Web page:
Artificial intelligence expertise is becoming one of the most desired skills in finance. Think you have what it takes to automate the banking industry?
Here’s a glance at some of the jobs requiring experience with AI, machine learning or deep learning. Descriptions are based on ads on company sites and online job boards as of earlier this month. Median base salaries for the roles are estimates from Glassdoor, as pay information wasn’t provided by the companies.
1. Artificial intelligence platform support engineer
Estimated median base pay: $116,760
Main duties: One of the world’s largest banks is seeking an engineer capable of managing the massive server farms that are essential for its AI platform. The work can be fast-paced and high-demand. Expect to be on call.
Must-have: Several years’ experience with middleware products and open-source operating systems, as well as a history of application development and implementation.
Based on a job advertisement on Wells Fargo & Co.’s website.
2. Artificial intelligence manager/architect
Estimated median base pay: $96,898
Main duties: One of the “Big Four” accounting organizations needs “architects” with creative ideas for developing and deploying AI components at large companies. The job could involve working on anything from chatbots and virtual assistants to vision and language processing.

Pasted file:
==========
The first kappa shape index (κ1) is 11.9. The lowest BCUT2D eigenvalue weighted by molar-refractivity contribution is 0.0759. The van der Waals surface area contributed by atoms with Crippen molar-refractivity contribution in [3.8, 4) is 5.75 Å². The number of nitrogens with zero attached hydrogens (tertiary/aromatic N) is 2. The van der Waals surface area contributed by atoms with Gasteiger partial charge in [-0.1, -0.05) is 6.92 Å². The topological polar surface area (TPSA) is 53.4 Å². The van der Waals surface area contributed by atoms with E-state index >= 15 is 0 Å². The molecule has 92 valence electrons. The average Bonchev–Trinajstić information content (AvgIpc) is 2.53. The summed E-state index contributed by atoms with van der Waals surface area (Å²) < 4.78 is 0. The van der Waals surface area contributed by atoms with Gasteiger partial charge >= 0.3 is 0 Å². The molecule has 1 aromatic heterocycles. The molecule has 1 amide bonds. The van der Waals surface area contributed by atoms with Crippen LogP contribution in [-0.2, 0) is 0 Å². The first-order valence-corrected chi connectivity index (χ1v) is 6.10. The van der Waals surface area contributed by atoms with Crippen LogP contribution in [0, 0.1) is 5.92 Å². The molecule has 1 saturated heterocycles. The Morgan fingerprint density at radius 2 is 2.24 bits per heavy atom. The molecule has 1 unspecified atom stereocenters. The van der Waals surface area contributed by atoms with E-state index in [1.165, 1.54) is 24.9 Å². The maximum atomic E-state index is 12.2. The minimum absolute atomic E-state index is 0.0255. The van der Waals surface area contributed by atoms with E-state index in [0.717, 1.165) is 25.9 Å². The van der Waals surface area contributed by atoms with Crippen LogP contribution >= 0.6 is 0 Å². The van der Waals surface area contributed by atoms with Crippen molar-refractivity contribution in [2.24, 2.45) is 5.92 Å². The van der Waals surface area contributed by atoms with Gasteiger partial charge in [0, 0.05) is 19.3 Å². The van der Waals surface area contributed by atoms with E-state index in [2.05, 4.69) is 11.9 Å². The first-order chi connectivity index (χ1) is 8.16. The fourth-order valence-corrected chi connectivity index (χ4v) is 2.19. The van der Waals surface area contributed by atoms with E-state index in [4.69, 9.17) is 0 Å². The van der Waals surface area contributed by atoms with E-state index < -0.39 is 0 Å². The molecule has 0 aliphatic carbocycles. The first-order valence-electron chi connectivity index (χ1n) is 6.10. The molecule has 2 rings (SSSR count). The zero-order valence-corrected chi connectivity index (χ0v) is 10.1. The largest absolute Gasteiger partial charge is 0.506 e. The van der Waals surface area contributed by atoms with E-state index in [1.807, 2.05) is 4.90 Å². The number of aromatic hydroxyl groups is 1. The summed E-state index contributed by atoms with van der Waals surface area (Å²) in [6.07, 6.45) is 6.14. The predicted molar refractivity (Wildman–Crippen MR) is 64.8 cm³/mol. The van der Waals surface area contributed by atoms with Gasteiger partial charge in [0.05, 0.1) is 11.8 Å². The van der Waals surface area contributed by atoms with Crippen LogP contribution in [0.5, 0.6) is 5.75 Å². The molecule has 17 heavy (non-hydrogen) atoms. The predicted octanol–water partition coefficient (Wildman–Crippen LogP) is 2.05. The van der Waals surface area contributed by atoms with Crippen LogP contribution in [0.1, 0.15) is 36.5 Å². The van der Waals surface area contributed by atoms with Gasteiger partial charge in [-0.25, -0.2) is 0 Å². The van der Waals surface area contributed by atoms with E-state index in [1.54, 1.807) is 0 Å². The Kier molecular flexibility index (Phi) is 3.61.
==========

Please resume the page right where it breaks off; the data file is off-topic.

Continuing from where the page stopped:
Must-have: Among other things, the company is looking for at least a couple of years’ experience working with cognitive computing technology, IBM Watson, neural networks, augmented intelligence software for financial services, and cloud platforms.
Based on a Deloitte job advertisement posted on LinkedIn.
3. Senior Python engineer — machine learning platform
Estimated median base pay: $113,827
Main duties: This bulge-bracket bank seeks an engineer fluent in high-level programming languages. The role comes with many responsibilities, but you’ll be on a team in charge of building pipelines that feed massive data into machine learning models for real-time predictions.
Must-have: The bank cites lots of required technical experience, including a track record of developing distributed systems using Python.
Based on a job advertisement on JPMorgan Chase & Co.’s website.
4. Conversational AI content strategist
Estimated median base pay: $59,306
Main duties: If anyone has ever said you’re a great conversationalist, this job might be your next career move. You’ll be working on an AI-powered, voice/text digital assistant and “the hub” of the bank’s conversational commerce strategy. The strategist will drive the assistant’s “conversation design with brand flair.” Must-have: A background in writing and editing with some work in conversational user interfaces, AI, and chat or interactive voice responses.
Based on a job advertisement on Bank of America Corp.’s website.
5. Artificial intelligence — senior digital product consultant